How to Deal with Bad Reviews in 7 Steps

How to Deal with Bad Reviews in 7 Steps
Aaron O'Hanlon
Aaron O'Hanlon August 30, 2016

The old adage is when you do a good job and make a client happy, the client rarely spreads the word. However, if you have had the unfortunate opportunity of dealing with an unhappy client, whether justified or not, they will tell their family, friends, coworkers and because of the Internet, your name and/or your company can literally be trashed around the world quickly.

When looking for a contractor or landscaper, the first place most people go is to the Internet. Often they will search for what type of service they are seeking and good ole Google happily delivers up search results matching the searcher's search term. You may have noticed that some of these search results come with a star rating attached to them. That star rating will really influence someone's decision on whether to visit the website or not.

When searching for a local contractor, Google delivers local contractor search results. Usually, Google will deliver a side or top panel with local listings of contractors complete with pertinent information such as phone number, hours, address, map, link to website and yes you guessed it, a review rating.

We here at Footbridge Media encourage our contractors to have their customers leave a Google review after the completion of a job. We even make it easy by creating a "Write Review" link in the footer of their site that will go directly to Google for a review. Once a service provider gets at least 5 reviews, Google may start delivering the star count along with the search results.

Most of us like to find reviews and oftentimes will specifically search out reviews for a product or service provider before making up our minds. This is especially true for contractors. People regularly visit Angie's List, Yelp, Home Adviser etc. to find opinions from others prior to choosing a contractor for their project. Positive reviews are great for getting new clients, but negative reviews can adversely impact your business and lower your position in the search results.

So what to do when you become aware you have an unhappy client that is leaving negative reviews about you and/or your company?

Step 1: Respond

The first thing you don't want to do is ignore the negative review or the person who wrote it. Responding promptly is the start at resolving the issue. Always be polite when responding to a negative review.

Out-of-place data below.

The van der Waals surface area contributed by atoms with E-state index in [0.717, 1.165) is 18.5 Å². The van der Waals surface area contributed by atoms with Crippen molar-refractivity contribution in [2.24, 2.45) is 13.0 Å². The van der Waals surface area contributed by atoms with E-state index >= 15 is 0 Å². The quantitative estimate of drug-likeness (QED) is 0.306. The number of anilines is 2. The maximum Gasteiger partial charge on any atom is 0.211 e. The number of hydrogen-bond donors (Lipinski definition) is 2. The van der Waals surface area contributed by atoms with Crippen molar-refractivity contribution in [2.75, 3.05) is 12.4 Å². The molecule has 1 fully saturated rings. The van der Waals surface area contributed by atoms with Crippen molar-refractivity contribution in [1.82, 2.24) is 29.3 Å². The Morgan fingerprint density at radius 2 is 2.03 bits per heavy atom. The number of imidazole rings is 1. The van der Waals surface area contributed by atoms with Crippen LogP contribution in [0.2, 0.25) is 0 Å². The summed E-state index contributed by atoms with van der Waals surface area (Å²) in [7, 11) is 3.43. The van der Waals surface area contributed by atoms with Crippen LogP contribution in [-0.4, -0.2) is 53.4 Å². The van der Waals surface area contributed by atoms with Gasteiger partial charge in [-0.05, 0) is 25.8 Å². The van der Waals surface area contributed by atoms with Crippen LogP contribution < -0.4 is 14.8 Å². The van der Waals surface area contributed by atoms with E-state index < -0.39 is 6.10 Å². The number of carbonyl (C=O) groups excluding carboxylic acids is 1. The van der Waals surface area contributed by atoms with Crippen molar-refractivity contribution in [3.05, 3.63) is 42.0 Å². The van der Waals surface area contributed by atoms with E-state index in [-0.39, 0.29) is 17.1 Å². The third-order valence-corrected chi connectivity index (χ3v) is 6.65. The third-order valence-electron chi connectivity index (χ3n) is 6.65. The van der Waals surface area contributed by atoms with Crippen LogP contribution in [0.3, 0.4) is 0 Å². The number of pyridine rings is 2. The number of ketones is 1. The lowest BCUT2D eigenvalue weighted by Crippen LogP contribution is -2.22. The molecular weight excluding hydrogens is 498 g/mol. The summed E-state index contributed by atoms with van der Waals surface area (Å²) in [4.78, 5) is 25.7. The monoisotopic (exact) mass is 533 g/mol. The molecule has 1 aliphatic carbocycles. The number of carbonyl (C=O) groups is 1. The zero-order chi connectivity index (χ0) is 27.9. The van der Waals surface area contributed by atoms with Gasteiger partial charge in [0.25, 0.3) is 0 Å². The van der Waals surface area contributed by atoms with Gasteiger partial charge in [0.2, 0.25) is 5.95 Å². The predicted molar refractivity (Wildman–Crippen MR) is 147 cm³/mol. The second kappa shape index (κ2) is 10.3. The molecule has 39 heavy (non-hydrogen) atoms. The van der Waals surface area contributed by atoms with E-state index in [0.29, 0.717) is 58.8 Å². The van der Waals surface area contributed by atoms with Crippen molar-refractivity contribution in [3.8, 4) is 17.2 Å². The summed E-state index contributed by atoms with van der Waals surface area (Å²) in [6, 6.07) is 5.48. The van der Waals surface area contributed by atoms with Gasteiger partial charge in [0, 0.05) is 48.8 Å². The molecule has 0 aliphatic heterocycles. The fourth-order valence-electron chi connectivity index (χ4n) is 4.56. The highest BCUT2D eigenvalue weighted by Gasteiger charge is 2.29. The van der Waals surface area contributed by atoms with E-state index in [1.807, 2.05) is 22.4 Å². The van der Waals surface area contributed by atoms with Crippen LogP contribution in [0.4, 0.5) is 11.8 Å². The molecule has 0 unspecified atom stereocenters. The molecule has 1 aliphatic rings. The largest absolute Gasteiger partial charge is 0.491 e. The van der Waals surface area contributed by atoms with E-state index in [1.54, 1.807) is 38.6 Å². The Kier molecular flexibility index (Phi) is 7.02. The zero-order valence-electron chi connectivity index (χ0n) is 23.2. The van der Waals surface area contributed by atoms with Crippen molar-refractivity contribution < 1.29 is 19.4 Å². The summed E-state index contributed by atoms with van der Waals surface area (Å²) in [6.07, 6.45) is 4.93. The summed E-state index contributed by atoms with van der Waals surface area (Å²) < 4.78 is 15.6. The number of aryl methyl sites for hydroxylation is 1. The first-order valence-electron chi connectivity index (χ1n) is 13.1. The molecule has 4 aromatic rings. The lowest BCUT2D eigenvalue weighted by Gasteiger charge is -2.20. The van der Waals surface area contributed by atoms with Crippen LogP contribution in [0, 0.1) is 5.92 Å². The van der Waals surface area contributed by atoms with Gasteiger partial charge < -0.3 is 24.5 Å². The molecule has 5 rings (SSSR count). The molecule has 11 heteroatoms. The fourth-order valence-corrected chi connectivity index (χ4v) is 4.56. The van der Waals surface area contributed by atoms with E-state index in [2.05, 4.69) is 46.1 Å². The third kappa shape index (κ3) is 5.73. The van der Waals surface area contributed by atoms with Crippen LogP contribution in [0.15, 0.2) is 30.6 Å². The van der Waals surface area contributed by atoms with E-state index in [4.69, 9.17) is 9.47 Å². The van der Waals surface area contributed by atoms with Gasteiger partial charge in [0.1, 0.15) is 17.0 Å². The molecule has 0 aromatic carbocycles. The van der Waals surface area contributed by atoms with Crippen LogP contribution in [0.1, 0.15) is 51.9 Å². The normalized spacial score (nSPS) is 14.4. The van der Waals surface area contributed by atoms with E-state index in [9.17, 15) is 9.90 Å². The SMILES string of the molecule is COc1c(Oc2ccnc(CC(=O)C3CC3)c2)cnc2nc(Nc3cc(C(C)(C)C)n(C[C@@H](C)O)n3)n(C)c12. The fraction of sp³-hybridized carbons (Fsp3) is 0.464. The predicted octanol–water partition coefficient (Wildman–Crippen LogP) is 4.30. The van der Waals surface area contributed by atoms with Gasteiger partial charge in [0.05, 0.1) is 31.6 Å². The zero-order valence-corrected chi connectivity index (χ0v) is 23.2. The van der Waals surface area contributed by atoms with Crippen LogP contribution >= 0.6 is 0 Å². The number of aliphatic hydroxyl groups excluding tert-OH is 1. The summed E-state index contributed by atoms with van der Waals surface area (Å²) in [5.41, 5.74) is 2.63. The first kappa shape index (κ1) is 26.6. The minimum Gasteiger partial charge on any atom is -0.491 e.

Step 2: Don't Air Out the Dirty Laundry Online

When you respond, don't give in to the temptation to air out the matter online. Whether the client gave a bad review because they felt they your company missed something, didn't do something they thought was included or feel your company simply did a poor job, these are things better discussed in person or over the phone. Airing out the dirty laundry online will only make matters worse and give potential future clients a more negative perception of your company than the original negative review did. If the client is simply a difficult person that can never be satisfied, online is not the place to discuss these issues. On the Internet, a small spark can ignite a flaming war quickly, and fanning the flames can only make things worse for you and your company.

Step 3: If Possible Resolve the Issue and Ask for a New Review

Determine the truth of the matter. If you overlooked something on the job, try a rectify the situation. If you were able to resolve the matter and the client is now satisfied with your work, ask them to edit their existing review if possible. If it is not possible for them to edit their existing review, ask them to leave another positive review.

Step 4: Unruly Clients and Unjustified Negative Reviews

Dealing with a negative person happens from time to time. They seem to have a chip on their shoulder and have made it their life's mission to complain about everything. If the client is simply unruly and cannot be reasoned with, ask the review site to take down the negative review. Most review sites have a process for removing negative reviews when they are unjustified.

Step 5: Bury Negative Reviews

If for some reason you have a negative review and no matter your effort the negative review remains, the next step would be to bury that negative review so deep with positive reviews from your satisfied client list, that the negative review will never see the light of day.

Step 6: Focus on the Positive in the Negative

A negative review is not the end of the world and can actually help your business in the long run by allowing you to pay attention to areas that you may not have known were lacking prior to the negative review. This means more happy clients in the future and more positive reviews, which ultimately leads to more new clients.

Step 7: Ask for Reviews

Upon every job completion, you should ask for a review. If you are a Footbridge Media client, simply ask your clients to visit your site and click the "Write Review" link in the footer. We also provide our contractors an online review management system that will help streamline the process of soliciting reviews from clients. Take advantage of it.

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